Summer menus – do you dare to buck the trend at your wedding?

Summer menus – do you dare to buck the trend at your wedding?

So summer is upon us and we feel it’s our duty to share some key food and drink ideas to inspire our summer brides to mix things up a little.  Hashtag #NotEverydayTraditionalSometimesModernTwist also simply known as getting with the times.  I hear from so many couples that they need to serve this, that or the other because it’s expected.  Well I am here to confirm that it’s ok to have a little say in what YOU want and also start a trend or two in the process. Alright let’s go.

First thing is the Menu. I’ve been to so many Caribbean and African weddings where we serve……wait for it…..Caribbean and African food. Why is this? Now hold on…..I can feel some of you getting ready to go to town on me and tell me how important food is to ‘our people’ and believe me, as a full on lover of 99% of ‘yard food’ (cow foot excluded from this statement), I get it. The food is one of the few major deal breakers of the wedding day, the others being the dress and the booze.

But my question is, why must we serve the same food we eat day in day out? Do we think our guests will get up and walk out if, instead of jellof rice and beef stew you served up wild boar ragu on parsnip mash?  I’m playing, I would probably walk out myself but something like stuffed chicken breast served with potatoes dauphinois is a very nice option which has plenty of flavour for the well-seasoned palates and ticks off the chicken option for all the black folk. Controversial statement I know!

I don’t want to get blamed for any radical thoughts but my thinking is you can still have a nice flavourful menu without it having to be the full on food we eat every day. For those of you who refuse to entertain the idea of a non-authentic menu, I also love fusion foods, so Caribbean or African menus with a modern twist. Think ackee and saltfish served in plantain cups or king pepper prawn on a bed of lettuce.

This theory applies to all brides, have a break from your usual Chinese, Italian, Greek foods for one day and mix it up.

One option could be to have a nice summer menu for the wedding breakfast but then bring on the traditional food for the evening food.  We had Jamaican escovitch, Nigerian suya, fried dumplings, fried chicken and patties aka meat pies, as our evening food and it went down a treat. No complaints….well none that I heard anyway.

Now onto drinks. Think warm summer evenings, guests thirsty from sitting through the church ceremony. You guys know that some of those ceremonies are LONG! Plus that lengthy wait for the bride if she is from anywhere other than Britain.  Black brides especially, we do not know time!!! I don’t know why it is. Actually I’ve just decided I’m going to write a post dedicated to wedding timekeeping for you couples in need of help!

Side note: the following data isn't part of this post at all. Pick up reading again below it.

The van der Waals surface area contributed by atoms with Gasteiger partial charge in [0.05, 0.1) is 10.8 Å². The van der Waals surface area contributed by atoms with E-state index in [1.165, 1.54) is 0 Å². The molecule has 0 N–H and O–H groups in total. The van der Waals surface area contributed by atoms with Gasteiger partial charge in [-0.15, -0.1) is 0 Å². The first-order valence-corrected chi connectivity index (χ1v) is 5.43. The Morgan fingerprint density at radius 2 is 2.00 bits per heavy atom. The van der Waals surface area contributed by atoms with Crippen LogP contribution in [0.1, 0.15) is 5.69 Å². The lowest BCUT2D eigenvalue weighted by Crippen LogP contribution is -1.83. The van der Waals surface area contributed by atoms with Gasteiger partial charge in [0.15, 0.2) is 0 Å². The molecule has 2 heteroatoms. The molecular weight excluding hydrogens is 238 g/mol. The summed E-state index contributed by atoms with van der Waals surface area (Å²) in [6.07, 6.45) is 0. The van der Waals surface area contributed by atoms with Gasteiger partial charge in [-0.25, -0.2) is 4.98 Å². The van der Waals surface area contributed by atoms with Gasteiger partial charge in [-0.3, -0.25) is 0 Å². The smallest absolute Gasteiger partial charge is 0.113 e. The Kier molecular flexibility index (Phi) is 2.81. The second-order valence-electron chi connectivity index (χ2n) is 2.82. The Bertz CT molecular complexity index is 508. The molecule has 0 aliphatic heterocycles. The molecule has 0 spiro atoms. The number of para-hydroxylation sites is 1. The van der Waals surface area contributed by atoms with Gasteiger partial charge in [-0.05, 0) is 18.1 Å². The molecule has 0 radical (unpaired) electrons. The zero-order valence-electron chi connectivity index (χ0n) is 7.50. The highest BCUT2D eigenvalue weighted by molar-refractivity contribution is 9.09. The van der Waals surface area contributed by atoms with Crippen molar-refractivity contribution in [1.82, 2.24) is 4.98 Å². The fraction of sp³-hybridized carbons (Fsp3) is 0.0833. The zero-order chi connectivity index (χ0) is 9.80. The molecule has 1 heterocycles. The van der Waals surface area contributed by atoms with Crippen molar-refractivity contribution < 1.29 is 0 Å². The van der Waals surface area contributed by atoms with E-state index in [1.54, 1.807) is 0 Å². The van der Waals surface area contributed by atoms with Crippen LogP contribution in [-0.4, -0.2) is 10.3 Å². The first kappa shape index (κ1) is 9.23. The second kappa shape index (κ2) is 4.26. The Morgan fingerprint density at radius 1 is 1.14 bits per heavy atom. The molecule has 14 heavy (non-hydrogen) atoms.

Anyway, I digress. What better way to welcome your guests to celebrate with the newest couple in town than with a refreshing tall cocktail. So our favourites, in no particular order;

  • Rum Punch (I lied. Rum punch is number 1 not because I’m Jamaican but because it packs a punch, a few bottles of rum go a long way, it gets your guests relaxed and it says to your guests ‘hello, we are going to have FUN today and you better be ready for it’.
  • You couldn’t get a more British welcome drink if you tried, it would be rude to have a summer wedding and not consider serving Pimms.  It tastes great, all fruity and delicious and it is aesthetically pleasing.   It says to your guests ‘hi, you are at a refined soirée but we are going to turn all the way up a little later so take time for now’.
  • Champagne or prosecco reception… personal favourite because, if any of you reading this know me, I freaking LOVE champagne. I don’t even think I need to say anything about this. This says ‘hey friends (and haters who may see pics on social media because you definitely won’t be invited to my wedding), we’re just all about the classic and elegance and we’re going to have a right old boogie proper wedding style.
  • Elderflower cocktail. To be honest I’ve not actually tried this one first hand so I can’t vouch for it personally BUT I have a lot of bartenders and caterers who recommend it. Also a number of friends have said it’s an ideal reception drink. Because I’ve not tasted it myself I can’t tell you what it’s saying to your guests but I’m guessing it says ‘we are trendy and modern and don’t want to do the tried and tested methods mentioned above’ LOL

Obviously it’s not all about the alcohol so here our favourite mocktails which can be served alongside the drinks above so everyone feels catered for.

  • Fruit punch. Think rum punch without the rum. Nuff said.
  • A very popular Nigerian non-alcoholic cocktail with orange juice, lemonade, angostura bitters and other stuff.
  • Fruit mojito mocktails. Lots of mint and crushed ice, fruit juice, lime. Delicious
  • Elderflower & mint sparkle. Elderflower cordial, fresh mint and soda water.
  • Do I need to say anything on this? Well maybe I do. Firstly ensure you have water. Secondly, add some slices of fresh lemon or cucumber for a little flavour.


We would love to hear your thoughts and suggestions on your menus and drinks options. What worked well and not so well?


Comments welcome.

No Comments

Post A Comment